Art Pottery, Politics and Food
Monday, November 03, 2003

The highly selective and appraising eyes of dealers, collectors and scholars within the Art Pottery world were focused upon several 6th Street floors of the Cincinnati Art Galleries this past weekend for their annual Holiday Sale of American and European ceramics, Art Glass and, of course, Rookwood Pottery.
Gallery Director and PBS Antiques Roadshow appraiser, Riley Hummler, in a phone call this morning, said that while prices realized for Rookwood production were “down a little” contrasted against previous years, prices realized for higher quality were, generally, on a par with past sales.
My impression, having attended the last 5 of these, was that sales were strong but not robust.
Another personal impression, confirmed by gleanings from other attendees, was that most buyers felt they had gotten tremendous value for their dollar.
The auction room, on the 5th floor of the CAG’s east side 6th Street facility, was certainly as packed with eager buyers as previous auctions but the general mood seemed, after perhaps a brief exposure to the morning’s news, somewhat somber.
Glib and knowledgeable master auctioneer J. Louis Karp quickly brought the recalcitrant crowd to a semblance of happy purchasing excitement. But, even the ebullient Mr. Karp seemed a bit off his game when an internet snafu briefly interrupted the early moments of the auction and the calm placidity of CAG owners, Michele and Randy Sandler.
When we spoke, Karp, exhausted from a “massive” estate sale looming (including a never before heard of Sea Green glazed fireplace surround featuring relief carved fish), expressed surprised bafflement regarding the Internet.
Family-trained from childhood in fine arts and quality antiques, Karp instinctively hones in to the perceived discernment of a prospective buyer. The Internet, unfortunately to the occupants of a 3 dimensional space including Mr. Karp, seems more an aggressive unsophisticated impulse buyer and resistant to nonweb-based observation.
The CAG’s Internet coordinator told me that for each sale item there were a fluctuating total of around 45 people bidding through Ebay.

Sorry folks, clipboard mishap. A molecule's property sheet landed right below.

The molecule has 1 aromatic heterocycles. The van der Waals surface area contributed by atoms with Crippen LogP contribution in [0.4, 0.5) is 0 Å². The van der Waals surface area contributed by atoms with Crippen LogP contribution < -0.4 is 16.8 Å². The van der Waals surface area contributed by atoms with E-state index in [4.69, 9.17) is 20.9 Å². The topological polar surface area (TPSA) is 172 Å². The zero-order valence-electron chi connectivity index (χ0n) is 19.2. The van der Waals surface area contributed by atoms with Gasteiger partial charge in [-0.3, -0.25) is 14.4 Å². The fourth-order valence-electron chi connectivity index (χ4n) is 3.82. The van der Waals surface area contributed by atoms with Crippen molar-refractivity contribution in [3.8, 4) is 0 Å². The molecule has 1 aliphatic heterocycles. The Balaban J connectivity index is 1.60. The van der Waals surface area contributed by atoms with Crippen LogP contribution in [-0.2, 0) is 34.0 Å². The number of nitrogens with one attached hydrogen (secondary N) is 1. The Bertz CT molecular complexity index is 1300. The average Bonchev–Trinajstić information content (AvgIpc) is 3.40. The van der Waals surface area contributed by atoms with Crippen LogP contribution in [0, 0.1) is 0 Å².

The 45 ever-changing Internet strangers, to our poor pre-digital Mr. Karp, and the other room attendees, rapidly mutated into one large cash-flush oaf.
I’m thinking the Ebay-Internet’s buying public, denied the tactility of a showroom perusal is more simpatico with a professional image of a sale item and CAG’s photographer Mark Mussio provided hundreds of sales-inducing images.

Attention-getting sale items included a superb 11” Iris Glaze vase decorated with Goldenrod by Rose Fletcheimer in 1903 sold, in spirited bidding, for $7,250. This was more than $3K over sale estimates.

An unusual and large porcelain by William Hentschel, with a drill hole obscuring some of its marks, hammered for $4,100 or $600 over estimate.
And, a 1902 Limoges-style vase stamped Rookwood and signed with the initials of Mary Louise McLaughlin sold, no doubt thanks to Anita’s Ellis’ new book on McLaughlin, well over its presale estimate high of $2K for $3,400.
The remaining clay pots, as it seemed to my observation, sold a touch below and within estimates.
The star of the weekend was the massive example of Rookwood’s rare and academically controversial Flowing Glaze line that graced the catalogue cover.
The striking vessel with its relief carved Teasel decoration hit this year’s high by hammering for $21,000, a figure lower than my recollection of previous records that sold in the mid $30 and $40K range.
According to the catalogue:

Flowing Glaze was briefly mentioned by Rookwood in 1902 and examples are listed twice in Burt (Stanley G., Rookwood’s chemist and superintendent) in 1901…all examples have been derivative of Iris glaze, i.e. a clear high glaze that seems to mingle (flow?) with the background colors…markings on this vase…the Rookwood logo and date, special shape number S1703 A, an incised W for White (Iris) glaze, an incised F, possibly for Flowing glaze and the incised full signature of the artist, Matt Daley. Also on the bottom is a serrated round label, which reads “Not For Sale”.

While a great deal is known about the Rookwood Pottery, Stanley G. Burt’s clay formulations and glaze experiments, transcribed by Karl Langenbeck, remain lost to history.
Since mixtures of 5 or more clays were required for most ceramic vessels (except Yellow clay for a brief time), the clays have proved less susceptible to scholarship than the glaze lines.
The most successful modern classification of Rookwood pottery has been Anita Ellis’ Rookwood: The Glaze Lines.
This modern classification has been a great help to collector’s and dealers alike.
Ellis and the CAG are to be complimented for their envelope-pushing scholarship!
Ellis, the Cincinnati Art Museum’s Director of Curatorial Affairs, was present at Sunday’s event and perhaps, also, noted the undescribed unique qualities of the clay under the above-mentioned Flowing Glaze.
I did notice her look of happy surprise when the example of McLaughlin’s Cincinnati Faience hit $1,400 over estimate!
Copies of the Holiday Sale 2003 can be purchased from the CAG.

Reference: The Book of Rookwood Pottery Vol. 1
Photos: from the Holiday '03 sale catalogue
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